#WIPjoy 15: Beating writers block

You might have noticed that I sometimes retweet Bethany A. Jennings’ January challenge for writers, #WIPjoy. It’s a daily challenge that gets writers to think about their writing in a positive way – name 5 things you like about your work in progress, share a line that’s attention-grabbing, tell us your strengths as a writer. Things like that.

This is today’s prompt.


Which I was going to retweet, but then I realized I had too much to say for one tweet. So here we are, friends.

I realize some people say writer’s block doesn’t really exist. These people might say it’s really just laziness. The inability to commit to things or stick with something long enough to make it a habit. You don’t have writer’s block. You just don’t want to write. You’re making excuses.

To those people, I say: shhhh.

It’s nice that you’re able to write and write and write and never get stuck or lack motivation or feel intimidated by your own suckishness, but it’s not the case for all of us. Not just writers. People in general. Sometimes you find yourself unable to do something you love, for one reason or another.

That’s okay.

You’re allowed to take a break.

You’re allowed to take some time for yourself.

If you want to bingewatch that new show on Netflix, take a nap, or read a good book instead of writing one, go ahead. It’s okay. You’re not “not a writer” because you need a break from writing or claim writer’s block as a reason you’re not working right now.

That said, if you’re in a rut and want to break out of it, here are some things I do to beat writer’s block.

Identify the problem, if you can. Why are you stuck? Maybe you don’t know what needs to happen next to advance the plot or how to get from point A to point B. Maybe you’re looking for the perfect sentence. Maybe you feel like a talentless hack. Or maybe you’re just not feeling it right now. If you can figure out why you’re blocked, you can figure out the best solution.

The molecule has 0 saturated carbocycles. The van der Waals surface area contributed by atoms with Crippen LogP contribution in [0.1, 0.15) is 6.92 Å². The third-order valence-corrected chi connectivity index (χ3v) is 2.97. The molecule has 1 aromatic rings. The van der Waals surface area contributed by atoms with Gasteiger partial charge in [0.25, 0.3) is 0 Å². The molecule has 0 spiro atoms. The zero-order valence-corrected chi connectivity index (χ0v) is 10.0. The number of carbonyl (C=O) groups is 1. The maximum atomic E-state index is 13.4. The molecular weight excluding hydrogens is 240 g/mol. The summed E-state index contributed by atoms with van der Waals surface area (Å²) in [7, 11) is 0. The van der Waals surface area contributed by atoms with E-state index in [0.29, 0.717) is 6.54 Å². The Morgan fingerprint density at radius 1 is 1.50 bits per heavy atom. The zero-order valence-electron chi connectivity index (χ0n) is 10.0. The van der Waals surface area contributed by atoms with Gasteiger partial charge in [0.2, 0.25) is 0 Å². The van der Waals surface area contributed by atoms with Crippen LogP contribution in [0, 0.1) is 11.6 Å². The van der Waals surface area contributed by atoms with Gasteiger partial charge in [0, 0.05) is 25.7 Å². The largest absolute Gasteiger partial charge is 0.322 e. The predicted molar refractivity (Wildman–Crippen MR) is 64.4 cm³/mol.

• Brainstorming party! Find a friend who’s good to bounce ideas off of and talk through the plot and characters with them.
  • Word sprints and word wars. If deadlines and competitions get your creativity flowing, grab a timer and some fellow writers and have fun.
  • Write in a different way. I usually write on the computer, but lately I’ve found that the writing comes easier if I turn to a pen and notebook. Try changing up your routine.
  • Work on a different scene. Is your scene a drag? Time to skip ahead and write a different one! But don’t forget: if you think the scene is boring, readers likely will, too.
  • Work on a different project. Maybe the whole story is a mess. Time to let it rest. While you do, you can keep up on writing by working on something different.
  • Take a break. Maybe you need a break from writing, period. That’s okay. Go for a walk, take a relaxing bath, enjoy one of your hobbies. A lot of people suggest reading during this break, but if your problem is the nagging feeling that you suck at writing, reading good books can make it worse.
  • Work through it. Sometimes you just have to power through the pain, particularly if the blockage is of a perfectionist nature. If this is a first draft, every sentence doesn’t have to be perfect. Yes, it’s shitty to say, “and then the dragon attacked, and then they shot at it, and then it flew off, and a bunch of people were injured, and” but it still moves the story forward. Write in the simplest terms you can, ignoring how bad the writing is, and just keep writing until you’ve worked through the rough part and are back on even footing.

To follow along with #WIPjoy, following Bethany A. Jennings.

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